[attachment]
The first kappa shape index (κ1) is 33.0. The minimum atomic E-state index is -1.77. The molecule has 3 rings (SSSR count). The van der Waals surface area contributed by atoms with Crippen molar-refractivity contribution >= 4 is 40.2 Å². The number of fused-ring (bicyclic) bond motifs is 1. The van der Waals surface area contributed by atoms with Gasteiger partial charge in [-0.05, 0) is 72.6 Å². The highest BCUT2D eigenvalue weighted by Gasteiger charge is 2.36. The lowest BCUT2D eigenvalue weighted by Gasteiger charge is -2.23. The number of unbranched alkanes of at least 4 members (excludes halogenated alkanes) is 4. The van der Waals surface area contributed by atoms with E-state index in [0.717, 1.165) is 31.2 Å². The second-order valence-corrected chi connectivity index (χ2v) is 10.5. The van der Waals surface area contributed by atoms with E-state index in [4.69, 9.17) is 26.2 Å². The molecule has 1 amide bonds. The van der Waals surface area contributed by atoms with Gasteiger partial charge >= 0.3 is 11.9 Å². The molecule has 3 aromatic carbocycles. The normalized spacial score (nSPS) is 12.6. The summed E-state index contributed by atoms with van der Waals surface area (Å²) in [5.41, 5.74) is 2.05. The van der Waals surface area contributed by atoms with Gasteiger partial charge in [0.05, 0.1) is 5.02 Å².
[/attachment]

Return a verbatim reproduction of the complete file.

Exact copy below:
The first kappa shape index (κ1) is 33.0. The minimum atomic E-state index is -1.77. The molecule has 3 rings (SSSR count). The van der Waals surface area contributed by atoms with Crippen molar-refractivity contribution >= 4 is 40.2 Å². The number of fused-ring (bicyclic) bond motifs is 1. The van der Waals surface area contributed by atoms with Gasteiger partial charge in [-0.05, 0) is 72.6 Å². The highest BCUT2D eigenvalue weighted by Gasteiger charge is 2.36. The lowest BCUT2D eigenvalue weighted by Gasteiger charge is -2.23. The number of unbranched alkanes of at least 4 members (excludes halogenated alkanes) is 4. The van der Waals surface area contributed by atoms with E-state index in [0.717, 1.165) is 31.2 Å². The second-order valence-corrected chi connectivity index (χ2v) is 10.5. The van der Waals surface area contributed by atoms with E-state index in [4.69, 9.17) is 26.2 Å². The molecule has 1 amide bonds. The van der Waals surface area contributed by atoms with Gasteiger partial charge >= 0.3 is 11.9 Å². The molecule has 3 aromatic carbocycles. The normalized spacial score (nSPS) is 12.6. The summed E-state index contributed by atoms with van der Waals surface area (Å²) in [5.41, 5.74) is 2.05. The van der Waals surface area contributed by atoms with Gasteiger partial charge in [0.05, 0.1) is 5.02 Å².